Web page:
Eight Days A Week

"If I could collect time at the quantum level, we’re talking about nanoseconds here, I could gather them up and emit them locally. As you know, that’s a billionth of a second." This one is about love.
Steve Dean's Story Eight Days A Week
Image: Lucian Potlog / Pexels

James led the blindfolded Helen out of the back door, across the garden and into the converted railway carriage he used as a workshop. There was a grating sound as he dragged an old stool across the floor and positioned it behind her. With his hands on her shoulders, he guided her into it. Once she was seated to his satisfaction, he moved across the workshop and began switching on various pieces of equipment. The usual hums and whines filled the air, and very many coloured lights began to blink, flash or just glow. James waited a few minutes, checked everything was working, then returned to Helen to remove the scarf he’d used as a blindfold.

He stood back triumphantly, waving the scarf like a banner. “What do you think?” he asked with a grin.

Helen looked at the various devices packed tightly on the stout bench, all linked together with a bundle of thick cables. Above them all was an item like a long electric heater element, but it wasn’t glowing. “It’s got lots of lights, and I’m seriously concerned about the electricity bill, and the equipment bill as well.”

“Don’t worry about that, the royalties from my last invention are rolling in. And don’t forget I have solar panels on the roof.”

“Ok, maybe I’ll be more impressed when I know what it is?”

“Can’t you tell?” he teased.

“It’s an extremely over-engineered workshop light?”

“No, it’s a time machine!”

“Really? Where’s the spinning wheel, or the huge pod thing and all the clocks going backwards?”

“It’s not that kind of time machine.”

“Oh,” Helen sounded disappointed. “I was hoping we could go back to last Monday and get the lottery numbers, that was one huge payout.”

“No, sorry, that’s not how it works.”

“What is it then?”

“It is a time machine, just not for travelling in time, which of course is impossible unless you count the fact, we’re travelling into the future one second at a time, but that’s a human contrivance. Anyway, time travel, by definition, is impossible, and, in my opinion, an oxymoron.”

Helen looked puzzled. “So, what does it do?”

James pulled over another stool, this one salvaged when their local pub shut down. “So, I was reading something online the other day. There’s this urban myth that some computer programmers have been able to steal money by rounding down transactions in customers’ accounts, then gathering those fractions of a penny into their own accounts. It’s only tiny amounts, but over millions of transactions it all adds up.”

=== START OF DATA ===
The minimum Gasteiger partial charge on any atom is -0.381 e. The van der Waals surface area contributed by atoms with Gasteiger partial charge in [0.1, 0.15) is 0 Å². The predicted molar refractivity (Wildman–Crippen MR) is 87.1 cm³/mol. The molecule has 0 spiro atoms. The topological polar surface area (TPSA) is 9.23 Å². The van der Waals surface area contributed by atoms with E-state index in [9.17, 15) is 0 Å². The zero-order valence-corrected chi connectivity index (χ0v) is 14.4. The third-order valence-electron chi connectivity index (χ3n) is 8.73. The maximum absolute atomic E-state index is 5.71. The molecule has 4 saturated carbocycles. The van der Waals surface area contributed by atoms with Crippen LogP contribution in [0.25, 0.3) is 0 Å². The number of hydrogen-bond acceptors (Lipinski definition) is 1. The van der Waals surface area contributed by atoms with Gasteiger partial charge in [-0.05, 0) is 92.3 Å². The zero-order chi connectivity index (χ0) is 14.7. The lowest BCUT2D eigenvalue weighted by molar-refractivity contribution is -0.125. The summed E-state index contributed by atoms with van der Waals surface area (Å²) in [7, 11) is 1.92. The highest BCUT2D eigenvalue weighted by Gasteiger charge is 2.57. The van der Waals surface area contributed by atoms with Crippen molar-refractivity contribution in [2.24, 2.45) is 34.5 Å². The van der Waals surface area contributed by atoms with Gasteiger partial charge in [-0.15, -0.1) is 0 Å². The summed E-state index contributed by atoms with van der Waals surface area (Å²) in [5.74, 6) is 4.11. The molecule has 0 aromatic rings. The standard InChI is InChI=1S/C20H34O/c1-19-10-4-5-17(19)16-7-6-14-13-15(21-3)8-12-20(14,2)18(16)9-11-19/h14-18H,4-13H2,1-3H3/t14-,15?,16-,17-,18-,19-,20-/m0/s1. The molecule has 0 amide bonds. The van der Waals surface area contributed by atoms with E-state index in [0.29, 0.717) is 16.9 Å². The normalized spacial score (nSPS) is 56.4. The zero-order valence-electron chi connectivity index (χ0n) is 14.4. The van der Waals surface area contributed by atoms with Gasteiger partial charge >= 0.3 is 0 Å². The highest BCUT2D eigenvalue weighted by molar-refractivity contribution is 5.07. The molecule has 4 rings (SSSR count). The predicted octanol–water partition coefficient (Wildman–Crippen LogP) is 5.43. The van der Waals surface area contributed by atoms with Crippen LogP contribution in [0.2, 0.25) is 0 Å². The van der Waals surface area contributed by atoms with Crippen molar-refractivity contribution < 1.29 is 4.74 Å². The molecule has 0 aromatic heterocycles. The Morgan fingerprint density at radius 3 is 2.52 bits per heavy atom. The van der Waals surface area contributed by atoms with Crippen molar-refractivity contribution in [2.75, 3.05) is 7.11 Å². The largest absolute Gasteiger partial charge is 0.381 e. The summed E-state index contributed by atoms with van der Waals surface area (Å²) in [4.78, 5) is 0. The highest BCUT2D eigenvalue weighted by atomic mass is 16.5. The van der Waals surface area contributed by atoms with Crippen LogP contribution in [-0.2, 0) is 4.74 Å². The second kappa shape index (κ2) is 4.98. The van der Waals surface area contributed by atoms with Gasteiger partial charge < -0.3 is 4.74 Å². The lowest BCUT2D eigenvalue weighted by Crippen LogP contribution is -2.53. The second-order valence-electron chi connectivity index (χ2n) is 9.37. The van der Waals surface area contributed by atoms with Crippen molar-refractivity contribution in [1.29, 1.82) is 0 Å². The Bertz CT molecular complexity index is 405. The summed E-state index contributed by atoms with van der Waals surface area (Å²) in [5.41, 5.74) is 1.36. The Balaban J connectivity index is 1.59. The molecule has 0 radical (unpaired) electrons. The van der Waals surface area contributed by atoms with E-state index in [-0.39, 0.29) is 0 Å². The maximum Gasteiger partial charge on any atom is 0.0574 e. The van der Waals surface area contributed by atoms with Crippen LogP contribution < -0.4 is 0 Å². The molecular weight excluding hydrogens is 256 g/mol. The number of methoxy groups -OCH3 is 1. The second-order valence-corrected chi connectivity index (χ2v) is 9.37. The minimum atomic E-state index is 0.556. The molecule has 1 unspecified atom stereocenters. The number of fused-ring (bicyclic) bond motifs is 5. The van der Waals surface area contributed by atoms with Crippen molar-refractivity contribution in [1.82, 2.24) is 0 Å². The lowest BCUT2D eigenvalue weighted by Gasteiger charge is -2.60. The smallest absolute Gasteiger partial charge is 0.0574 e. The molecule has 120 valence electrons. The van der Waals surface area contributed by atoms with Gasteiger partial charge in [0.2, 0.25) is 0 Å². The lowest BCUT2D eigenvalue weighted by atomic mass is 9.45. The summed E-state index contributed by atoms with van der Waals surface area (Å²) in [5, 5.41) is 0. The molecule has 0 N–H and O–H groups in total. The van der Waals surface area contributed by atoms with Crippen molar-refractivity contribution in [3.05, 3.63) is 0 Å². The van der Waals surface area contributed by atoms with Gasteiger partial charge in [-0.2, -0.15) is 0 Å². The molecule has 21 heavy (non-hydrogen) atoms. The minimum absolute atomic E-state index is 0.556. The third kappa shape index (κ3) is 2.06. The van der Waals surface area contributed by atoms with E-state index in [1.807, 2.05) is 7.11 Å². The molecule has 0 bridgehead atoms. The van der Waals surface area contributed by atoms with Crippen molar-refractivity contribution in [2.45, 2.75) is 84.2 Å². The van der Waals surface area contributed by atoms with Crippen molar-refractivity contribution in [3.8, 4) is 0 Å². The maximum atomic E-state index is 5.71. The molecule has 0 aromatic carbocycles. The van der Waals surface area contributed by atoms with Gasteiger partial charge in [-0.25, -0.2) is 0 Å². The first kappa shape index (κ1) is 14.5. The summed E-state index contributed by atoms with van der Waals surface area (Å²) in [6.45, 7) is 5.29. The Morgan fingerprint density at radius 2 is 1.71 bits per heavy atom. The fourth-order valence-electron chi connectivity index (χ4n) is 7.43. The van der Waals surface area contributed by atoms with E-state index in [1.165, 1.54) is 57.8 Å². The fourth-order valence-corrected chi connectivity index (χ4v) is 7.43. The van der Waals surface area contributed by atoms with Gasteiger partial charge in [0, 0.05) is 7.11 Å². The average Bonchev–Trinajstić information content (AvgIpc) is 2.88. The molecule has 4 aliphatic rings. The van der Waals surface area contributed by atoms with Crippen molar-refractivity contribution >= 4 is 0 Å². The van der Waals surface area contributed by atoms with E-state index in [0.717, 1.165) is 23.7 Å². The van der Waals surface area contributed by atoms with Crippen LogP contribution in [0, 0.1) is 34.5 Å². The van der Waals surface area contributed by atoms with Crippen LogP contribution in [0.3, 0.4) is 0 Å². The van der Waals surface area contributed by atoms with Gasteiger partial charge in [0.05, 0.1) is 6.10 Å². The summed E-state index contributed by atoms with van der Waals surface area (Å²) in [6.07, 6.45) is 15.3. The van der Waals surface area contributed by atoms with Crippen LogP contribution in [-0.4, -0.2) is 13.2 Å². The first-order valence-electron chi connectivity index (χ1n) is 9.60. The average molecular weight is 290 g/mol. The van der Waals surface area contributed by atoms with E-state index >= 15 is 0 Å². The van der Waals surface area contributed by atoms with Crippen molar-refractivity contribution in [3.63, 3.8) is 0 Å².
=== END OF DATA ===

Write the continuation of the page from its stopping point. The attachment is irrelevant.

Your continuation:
“Yes, wasn’t there a film about it?” Helen asked.

“There’s been a few, I think. Anyway, I got to thinking I might be able to do the same thing with time. If I could collect time at the quantum level, we’re talking about nanoseconds here, I could gather them up and emit them locally. As you know, that’s a billionth of a second, but if I had a billion, I’d have gained a second.”

Helen laughed, “well, you can get a lot done in a second. Imagine if you had, say, three


“Hey, I didn’t do too bad last night.”

“I’m joking. What were you saying?”

“Ok, so this machine gathers up those nanoseconds that no one is using and adds them all together. It turns out there are a lot of people wasting a lot of time, even in this one small area.”

“Won’t people notice?”

“Would you notice if even a hundredth of a second went missing?”

“No, probably not.”

“Most of what I have so far is from just the houses around us, including ours, by the way. I’ve managed to tune the machine better and add more power to gather from a wider area. Once I switch the emitter on,” James pointed to the heating-element contraption, “it will create a bubble of time around us and we can use that time in a meaningful way. Or maybe just have fun with it. Once we’ve used it the time goes back into the general flow and no one will be any the wiser.”

“And what sort of amounts are we talking, minutes, hours?”

“If I can keep the efficiency up and the power flowing and extrapolating from previous results, around 23.8 hours per week.”

“Wow, as much as that? So, what can we do with it? If we can’t go anywhere, what’s it for.”

“It’s for us. We both spend a lot of time working, this will give us some time together.”

“What? You spent all that time and money building this just to spend more time with me?”

“Yes.” James grinned.

Helen grabbed James and pulled him into a hug. “You old fool. I love you.”

“I love you too, eight days a week.”


1 thought on “Eight Days A Week”

  1. Well, that’s one way of making the eight days a week comment realistic. What I could do with an extra day every week of the year. That’s over a month extra.
    No wait – isn’t 13 supposed to be an unlucky number? So 13 months each year – nuh uh – would have to get double the amount of extra time to give us 14 months each year.
    But then our birthdays would be further apart. Not a big problem for parents butfor us oldies that could be a game changer.
    Still, an interesting concept.

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